Real-World Application: There's no getting around having to fill out online applications, and it's difficult to stand out. But if you can identify a potential hiring manager, and reach out to them after you've applied, you may be able to pique their interest in your skills and experience.

REASON #2: INMAILS
What This Is, and Why This Matters: With the free LinkedIn membership, you have the ability to send messages directly to first-level contacts (people to whom you are already directly connected through an accepted invitation). Without a first-level connection in place, in order to contact a decision maker at a company you will need to either A) Send an invitation, get it accepted, then send them a note; B) Find or figure out some form of contact information for the decision maker; or C) Post your online job application and pray it gets noticed. Each scenario is risky and uncertain. Paid subscribers get a set number of InMails each month, notes that can be send to almost anybody in the system.
Real-World Application: After applying online, search LinkedIn for a decision maker at the company (see reason #1). Then send them a brief note indicating that you have applied online (this helps, because it shows that you followed their process), that you have the skills and experience needed for the job, and how they can reach you. If you've reached the right person, it's not unheard of for them to walk over to their recruiter to ask for your resume.

REASON #3: FREE MESSAGES TO OTHER PREMIUM MEMBERS
What This Is, and Why This Matters: Have you ever seen a little gold "in" badge in somebody's profile or near their name? It looks like this:

LinkedIn Premium Badget

This symbol means that this person is a premium member. One perks LinkedIn provides its Premium members is the ability to send unlimited InMails to other Premium members – including people you're not connected to. It's a "Free Message." In other words, even if your subscription plan only gives you a few InMails each month, a premium member-to-premium member message won't count against your allocation.
Real-World Application: Most recruiters have paid subscriptions (they use LinkedIn to mine candidates), as do a variety of sales, business development, and other professionals, as well as job seekers like yourself. These free messages help you can aggressively reach out to multiple potential employers.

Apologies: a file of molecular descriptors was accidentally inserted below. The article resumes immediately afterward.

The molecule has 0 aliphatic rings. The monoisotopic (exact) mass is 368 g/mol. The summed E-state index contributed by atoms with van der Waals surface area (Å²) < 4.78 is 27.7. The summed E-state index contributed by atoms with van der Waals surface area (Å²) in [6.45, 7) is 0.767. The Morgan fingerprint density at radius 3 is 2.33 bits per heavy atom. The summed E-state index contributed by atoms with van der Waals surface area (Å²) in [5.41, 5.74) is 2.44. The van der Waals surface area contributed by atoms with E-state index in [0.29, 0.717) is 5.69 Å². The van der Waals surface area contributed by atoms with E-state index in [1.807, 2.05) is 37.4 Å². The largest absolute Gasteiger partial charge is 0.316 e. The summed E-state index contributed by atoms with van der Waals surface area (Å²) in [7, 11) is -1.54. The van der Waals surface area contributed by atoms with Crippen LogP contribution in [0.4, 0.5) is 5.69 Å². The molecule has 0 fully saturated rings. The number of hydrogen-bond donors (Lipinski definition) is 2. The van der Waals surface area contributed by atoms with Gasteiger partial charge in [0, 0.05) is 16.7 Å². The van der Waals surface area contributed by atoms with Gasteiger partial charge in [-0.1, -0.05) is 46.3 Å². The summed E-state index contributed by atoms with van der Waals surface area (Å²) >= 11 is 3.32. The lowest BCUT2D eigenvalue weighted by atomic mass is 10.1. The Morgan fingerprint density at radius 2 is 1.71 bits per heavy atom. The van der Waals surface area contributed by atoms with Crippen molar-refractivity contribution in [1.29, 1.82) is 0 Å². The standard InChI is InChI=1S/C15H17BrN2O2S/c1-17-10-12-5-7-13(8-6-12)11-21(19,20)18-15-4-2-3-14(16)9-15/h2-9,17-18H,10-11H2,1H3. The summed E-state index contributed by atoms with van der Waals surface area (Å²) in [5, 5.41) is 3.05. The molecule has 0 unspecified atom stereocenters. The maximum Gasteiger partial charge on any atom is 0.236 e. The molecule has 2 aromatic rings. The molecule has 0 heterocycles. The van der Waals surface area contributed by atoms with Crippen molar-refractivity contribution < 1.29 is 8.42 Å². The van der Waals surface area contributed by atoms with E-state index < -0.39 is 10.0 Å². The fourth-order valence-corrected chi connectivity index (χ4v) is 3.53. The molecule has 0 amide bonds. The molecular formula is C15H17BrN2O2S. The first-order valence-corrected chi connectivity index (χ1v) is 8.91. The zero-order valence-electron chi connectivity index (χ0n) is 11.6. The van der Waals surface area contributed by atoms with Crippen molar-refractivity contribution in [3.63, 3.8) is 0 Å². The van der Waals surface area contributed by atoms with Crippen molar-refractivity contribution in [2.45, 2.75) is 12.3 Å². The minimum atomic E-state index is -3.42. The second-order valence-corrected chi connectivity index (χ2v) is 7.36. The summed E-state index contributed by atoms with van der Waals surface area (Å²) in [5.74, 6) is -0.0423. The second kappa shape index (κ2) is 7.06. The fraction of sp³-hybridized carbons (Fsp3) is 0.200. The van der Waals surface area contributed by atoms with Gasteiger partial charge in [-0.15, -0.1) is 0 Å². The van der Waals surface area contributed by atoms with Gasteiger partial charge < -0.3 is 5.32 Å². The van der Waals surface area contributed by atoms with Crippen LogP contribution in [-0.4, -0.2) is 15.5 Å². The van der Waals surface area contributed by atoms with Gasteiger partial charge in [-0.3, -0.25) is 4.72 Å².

REASON #4: IMPROVED POSITIONING TO RECRUITER SEARCHES
What This Is, and Why This Matters: As I mentioned in #3, recruiters pay to get a beefed up version of LinkedIn. This enables them to search for what are known as "passive" candidates (in other words, individuals not actively looking for a job) through enhanced search capability, which enables them to see just about every profile in LinkedIn. LinkedIn advertises that as a benefit of being a paid subscriber, you will be a "Featured Applicant," where "Your job application will appear above job applications from non-Premium members, increasing your chances of having it viewed."
Real-World Application: I'm not privy to the specifics of how LinkedIn's search and reporting algorithm works, so I'm not sure exactly how high you'll appear on any given search, but if this benefit pushes you toward page 1 or 2 of search results, there's a much better chance the recruiter will take a look at your profile. (Side note: Make sure your LinkedIn profile is chock-full-of-keywords).

REASON #5: SEE WHO'S LOOKED AT YOUR PROFILE
What This Is, and Why This Matters: You can see who has viewed your profile over the past 3 months.
Real-World Application: What if you found out that a recruiter at an employer you were interested in had looked at your profile? In sales parlance, this is what's known as a "warm lead." In other words, they have a demonstrated interest in you. Why not send them a note which goes something like:

"Thank you for viewing my LinkedIn profile! I have always been very interested in working at Company X, would you be available for a brief chat?"

FINAL NOTE: In case you were wondering, I am in no way affiliated with LinkedIn other than as a paying user, and for my subscription I pay rack rate. But I've been using the system since its early days and while there are things about it I don't love, I firmly believe in its power as both a job search and recruitment tool.


Scott Singer is the President and Founder of Insider Career Strategies Resume Writing & Career Coaching, a firm dedicated to guiding job seekers and companies through the job search and hiring process. Insider Career Strategies provides resume writing, LinkedIn profile development, and career coaching services, including a free resume review. You can email Scott Singer at scott.singer@insidercs.com, or via the website, www.insidercs.com.